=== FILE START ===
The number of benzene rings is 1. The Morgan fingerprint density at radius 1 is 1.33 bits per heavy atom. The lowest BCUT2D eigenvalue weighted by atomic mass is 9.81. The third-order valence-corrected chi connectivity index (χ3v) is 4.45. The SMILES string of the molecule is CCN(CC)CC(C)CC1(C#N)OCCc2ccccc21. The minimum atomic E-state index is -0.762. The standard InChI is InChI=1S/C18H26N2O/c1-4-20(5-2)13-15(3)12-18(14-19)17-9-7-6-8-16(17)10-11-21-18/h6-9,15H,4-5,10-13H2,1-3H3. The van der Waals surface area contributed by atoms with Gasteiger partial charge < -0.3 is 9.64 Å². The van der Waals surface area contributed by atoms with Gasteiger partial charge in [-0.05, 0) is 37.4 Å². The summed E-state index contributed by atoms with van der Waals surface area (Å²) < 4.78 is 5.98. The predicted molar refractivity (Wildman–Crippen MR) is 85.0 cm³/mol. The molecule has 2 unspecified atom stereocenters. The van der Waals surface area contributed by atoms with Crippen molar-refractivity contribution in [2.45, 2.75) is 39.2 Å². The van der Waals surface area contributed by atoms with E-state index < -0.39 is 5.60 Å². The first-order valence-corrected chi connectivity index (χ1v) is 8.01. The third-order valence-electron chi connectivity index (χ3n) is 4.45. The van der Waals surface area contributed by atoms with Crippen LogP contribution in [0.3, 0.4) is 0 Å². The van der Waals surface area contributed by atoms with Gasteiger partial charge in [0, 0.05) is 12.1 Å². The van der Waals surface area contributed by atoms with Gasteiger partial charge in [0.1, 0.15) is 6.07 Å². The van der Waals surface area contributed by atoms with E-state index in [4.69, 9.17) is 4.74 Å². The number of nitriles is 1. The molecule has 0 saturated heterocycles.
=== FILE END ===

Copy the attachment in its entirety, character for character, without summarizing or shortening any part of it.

The number of benzene rings is 1. The Morgan fingerprint density at radius 1 is 1.33 bits per heavy atom. The lowest BCUT2D eigenvalue weighted by atomic mass is 9.81. The third-order valence-corrected chi connectivity index (χ3v) is 4.45. The SMILES string of the molecule is CCN(CC)CC(C)CC1(C#N)OCCc2ccccc21. The minimum atomic E-state index is -0.762. The standard InChI is InChI=1S/C18H26N2O/c1-4-20(5-2)13-15(3)12-18(14-19)17-9-7-6-8-16(17)10-11-21-18/h6-9,15H,4-5,10-13H2,1-3H3. The van der Waals surface area contributed by atoms with Gasteiger partial charge < -0.3 is 9.64 Å². The van der Waals surface area contributed by atoms with Gasteiger partial charge in [-0.05, 0) is 37.4 Å². The summed E-state index contributed by atoms with van der Waals surface area (Å²) < 4.78 is 5.98. The predicted molar refractivity (Wildman–Crippen MR) is 85.0 cm³/mol. The molecule has 2 unspecified atom stereocenters. The van der Waals surface area contributed by atoms with Crippen molar-refractivity contribution in [2.45, 2.75) is 39.2 Å². The van der Waals surface area contributed by atoms with E-state index < -0.39 is 5.60 Å². The first-order valence-corrected chi connectivity index (χ1v) is 8.01. The third-order valence-electron chi connectivity index (χ3n) is 4.45. The van der Waals surface area contributed by atoms with Crippen LogP contribution in [0.3, 0.4) is 0 Å². The van der Waals surface area contributed by atoms with Gasteiger partial charge in [0, 0.05) is 12.1 Å². The van der Waals surface area contributed by atoms with Gasteiger partial charge in [0.1, 0.15) is 6.07 Å². The van der Waals surface area contributed by atoms with E-state index in [4.69, 9.17) is 4.74 Å². The number of nitriles is 1. The molecule has 0 saturated heterocycles.